Leo Baeck Institute works to preserve and promote the history and culture of German-speaking Jews.
Moritz Daniel Oppenheim
Legal Sabotage: Ernst Fraenkel in Hitler's Germany
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After he delivered the 61st Leo Baeck Memorial Lecture on November 29, 2018, the historian and current president of the German Historical Museum Raphael Gross was surprised to receive LBI’s top honor for scholars—the Moses Mendelssohn Award. In his remarks, LBI President Ronald B. Sobel noted both Gross’s extraordinary scholarship on German-Jewish history and his long service as the Director of the Leo Baeck Institute London. He also pointed out the remarkable fact that his appointment to the German Historical Museum marks the first time that a specialist in Jewish History has led Germany’s premiere public history institution.
Born in Zurich, Gross studied history in Zurich, Berlin, Cambridge, Bielefeld, Jerusalem, and Essen. He received a Ph.D. in history from the University of Essen. From May 2001 to April 2015 he was Director of the Leo Baeck Institute in London and co-editor of the Leo Baeck Institute Year Book. In 2006 he also became director of the Jewish Museum Frankfurt as well as the Fritz Bauer Institute. In 2015 he became a professor in the Department of History at the University of Leipzig and Director of the Simon Dubnow-Institute for Jewish History and Culture in Leipzig. His numerous publications include November 1938. Die Katastrophe vor der Katastrophe (2013) and Carl Schmitt and the Jews. The “Jewish Question”, the Holocaust and German Legal Theory (2007).
It was during his decade at the helm of the Jewish Museum in Frankfurt, the birthplace of Anne Frank, that Gross became involved in the topic of his lecture. He is currently part of a team of scholars preparing new translations of Anne Frank’s diary and a scholarly monograph that examines the book’s publication and reception. In the lecture, Gross focused on the role that Anne Frank’s father, Otto, played in promoting the diaries as a way of confronting German crimes against the Jews.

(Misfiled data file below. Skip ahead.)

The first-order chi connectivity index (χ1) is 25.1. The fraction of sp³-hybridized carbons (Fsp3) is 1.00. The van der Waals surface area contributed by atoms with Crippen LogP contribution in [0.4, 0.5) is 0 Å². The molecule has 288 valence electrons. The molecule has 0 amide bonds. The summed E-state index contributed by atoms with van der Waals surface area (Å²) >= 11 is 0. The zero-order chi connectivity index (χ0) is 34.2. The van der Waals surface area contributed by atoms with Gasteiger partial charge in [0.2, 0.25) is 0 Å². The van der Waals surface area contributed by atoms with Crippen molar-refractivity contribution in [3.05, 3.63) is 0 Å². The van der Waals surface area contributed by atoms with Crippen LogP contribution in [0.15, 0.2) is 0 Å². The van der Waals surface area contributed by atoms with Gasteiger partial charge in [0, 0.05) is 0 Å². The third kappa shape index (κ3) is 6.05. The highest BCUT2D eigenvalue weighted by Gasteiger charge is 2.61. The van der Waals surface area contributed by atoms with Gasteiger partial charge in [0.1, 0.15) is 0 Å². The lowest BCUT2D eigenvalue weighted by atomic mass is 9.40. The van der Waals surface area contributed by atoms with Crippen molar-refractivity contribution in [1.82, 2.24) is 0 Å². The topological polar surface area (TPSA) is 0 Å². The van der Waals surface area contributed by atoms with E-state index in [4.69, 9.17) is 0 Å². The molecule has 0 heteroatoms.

Gross pointed out that the term “Holocaust” was not used to describe the murder of European Jewry in the early post-war years, and there was initially little public appetite for holding former Nazis to account or grappling with the participation of wide swaths of German society in their crimes.
In this context, it is remarkable that the diary emerged as what Gross described as a “universal cipher for the recent German mass crimes” in the early years of the Bundesrepublik. Gross argued that the two main factors that allowed the diary to establish itself in West German consciousness were part of the legacy of Otto Frank, who edited the diaries and oversaw their publication.
The first legacy was a material one: Otto provided his children a middle-class upbringing that made the Franks seem not so different from other, non-Jewish Frankfurt families. The widely transmitted images of a “lovely adolescent girl sitting properly at her desk and tending her diary,” asked readers to traverse the smallest distance from their own closely held bourgeois values to arrive at an experience of empathy.
Otto Frank also left his daughter another, posthumous legacy—he scrupulously managed her image in accordance with a humanist vision of individual responsibility for the betterment of self and society. Determined to ensure the widest possible readership for Anne’s story, especially for the education of younger Germans, Otto Frank edited the translation to de-emphasize Anne’s criticism of Germans. Subtle grammatical adjustments—the addition or omission of a direct article here and there—turn passages that could be understood as condemning “Germans” writ-large to limited criticism of bad actors.
By emphasizing the universality of Anne’s suffering, Gross argued that Otto Frank was pursuing not a naive humanism that exculpated Germans, but his ultimate goal—that Anne’s memory should serve a broader purpose.